White, who taught most of Glover’s math classes, “was a great professor and often talked about her experience in grad school.” As for the undergraduate’s thoughts about his future back then, “I would say she was the one who brought the idea of grad school down to earth for me,” he says.

“Justin and I often joked about how unmotivated he was as a freshman in calculus,” White says. “He was by no means my worst student, but he definitely wasn’t the best.”

White considers Glover “a prime example of how sometimes you need a little time to find your motivation and purpose in life,” adding, “It’s so encouraging to know how much Justin has achieved since his freshman year, and I’m so glad to have been part of his journey.”

Glover’s journey continued as he married and entered graduate school. “Rachel and I got married June 30, 2018, with Rachel graduating a month or so before that,” he says.

Asked what graduate school was like, Glover offers a short version of the experience. “It was like continuing to go to school for a year and a half and then focusing on getting papers published and eventually defending your work to graduate.”

His advanced study certainly was not a reprise of freshman calculus, in which his lack of motivation became a joke. However, he admits that “the hardest thing about grad school is maintaining motivation.”

Glover, shown with wife Rachel, received in his Ph.D. in 2022.
Glover, shown with wife Rachel, received his Ph.D. in 2022.

Glover lists some obstacles to such motivation with characteristic humor. “The classes are hard, there is always more to do for your research project, everyone is questioning what you are thinking, you feel like an idiot a lot, and you are choosing to be there. It’s like trying to do three majors’ worth of work at the same time,” he says, and then laughs, “I guess I got some experience in that from Erskine.”

On a more serious note, he says, “Getting a taste of research at Erskine helped,” adding, “If I remember right, the senior seminar at Erskine was similar to the grad school version of doing a research project and defending it, but with less rigorous questioning.”

Today, having completed his Ph.D. in Materials Science and Engineering at the University of Kentucky, Glover works in the materials science field and uses knowledge he gained in all three undergraduate majors. Employed by “a specialty polymer and chemical company that produces a portfolio of high-performance polymers,” he works mostly with polymers.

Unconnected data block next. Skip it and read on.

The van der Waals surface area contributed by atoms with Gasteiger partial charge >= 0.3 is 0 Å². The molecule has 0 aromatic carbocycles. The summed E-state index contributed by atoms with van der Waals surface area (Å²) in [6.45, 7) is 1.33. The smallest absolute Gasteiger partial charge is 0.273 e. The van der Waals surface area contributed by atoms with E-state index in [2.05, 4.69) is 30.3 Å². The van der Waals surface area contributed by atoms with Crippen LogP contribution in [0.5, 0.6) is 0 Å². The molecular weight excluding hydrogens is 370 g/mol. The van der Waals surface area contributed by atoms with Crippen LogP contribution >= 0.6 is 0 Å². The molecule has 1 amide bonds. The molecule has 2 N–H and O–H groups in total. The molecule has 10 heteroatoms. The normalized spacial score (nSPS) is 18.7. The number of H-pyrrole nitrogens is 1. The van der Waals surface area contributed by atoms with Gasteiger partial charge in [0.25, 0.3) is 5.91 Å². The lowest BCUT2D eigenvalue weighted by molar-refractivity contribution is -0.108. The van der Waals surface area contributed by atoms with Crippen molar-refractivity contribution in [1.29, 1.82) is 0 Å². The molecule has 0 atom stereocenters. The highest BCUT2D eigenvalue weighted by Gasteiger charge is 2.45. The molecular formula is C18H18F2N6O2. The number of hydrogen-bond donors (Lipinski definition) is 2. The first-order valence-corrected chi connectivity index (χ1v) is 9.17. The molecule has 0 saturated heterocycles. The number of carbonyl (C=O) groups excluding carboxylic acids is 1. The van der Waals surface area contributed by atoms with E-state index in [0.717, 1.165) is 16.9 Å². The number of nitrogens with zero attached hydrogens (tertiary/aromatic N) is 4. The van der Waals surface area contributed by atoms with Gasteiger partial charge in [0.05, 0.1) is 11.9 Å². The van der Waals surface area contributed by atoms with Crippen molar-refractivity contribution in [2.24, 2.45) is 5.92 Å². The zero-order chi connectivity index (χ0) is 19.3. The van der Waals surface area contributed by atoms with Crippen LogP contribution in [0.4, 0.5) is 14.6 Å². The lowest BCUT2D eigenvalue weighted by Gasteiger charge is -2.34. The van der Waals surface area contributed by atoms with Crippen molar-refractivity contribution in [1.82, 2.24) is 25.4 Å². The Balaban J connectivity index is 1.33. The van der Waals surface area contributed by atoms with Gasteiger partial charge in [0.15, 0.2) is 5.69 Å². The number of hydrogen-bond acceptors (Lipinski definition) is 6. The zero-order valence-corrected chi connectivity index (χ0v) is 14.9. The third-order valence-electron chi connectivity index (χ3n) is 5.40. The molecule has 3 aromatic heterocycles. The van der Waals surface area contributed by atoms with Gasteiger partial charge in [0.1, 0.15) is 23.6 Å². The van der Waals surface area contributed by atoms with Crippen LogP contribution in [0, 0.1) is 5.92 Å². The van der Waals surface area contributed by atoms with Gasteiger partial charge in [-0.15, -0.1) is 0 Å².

“Imagining a world that doesn’t have polymers makes me realize their importance,” Glover says. “Walls wouldn’t have paint, I couldn’t be typing right now, cars would have to be made of only wood and metal.”

In graduate school, Glover “worked on very soft silicone rubber and [its] mechanics during contact, adhesion, and friction—you could think of it as the sticky adhesive on the back of tape.” He says that since he is dealing with polymers now, “a lot of the physics carries over” into his work.

Glover has retained from his undergraduate years a desire to use his knowledge to solve problems. The problem-solving and critical thinking skills he developed in the graduate school environment “are applicable to every project I have come across,” he says. He enjoys materials science because it is “applicable to tangible objects” and because the physics of these objects “is rather complicated.”

In process: the Glovers' hobby farm
In process: the Glovers’ hobby farm

Asked about environmental concerns in his field, Glover calls that topic “a big subject in the industry” and offers an example from his own workplace.

“Just the other day, I was having a conversation about a material that was in development for an application related to electric cars,” he says. “It performed great in the application, but had a poor greenhouse gas emissions to production ratio. It likely will not be utilized due to the environmental concerns.”

Glover notes that decisions based on environmental factors “happen all the time” and says that in his industry, “there is constant work to utilize recycled content in materials.”

Now living on the northeast side of Atlanta with his wife Rachel Lloyd Glover ’18, a summa cum laude graduate in biology, Glover reports, “We are doing great. We bought a house with a few acres and Rachel is working on turning it into a hobby farm.”

Maybe we’ll hear more about that hobby farm soon.

Shown at top are Rachel Lloyd and Jason Glover at his 2017 Erskine commencement.

 

 

 

Erskine and Due West Skyline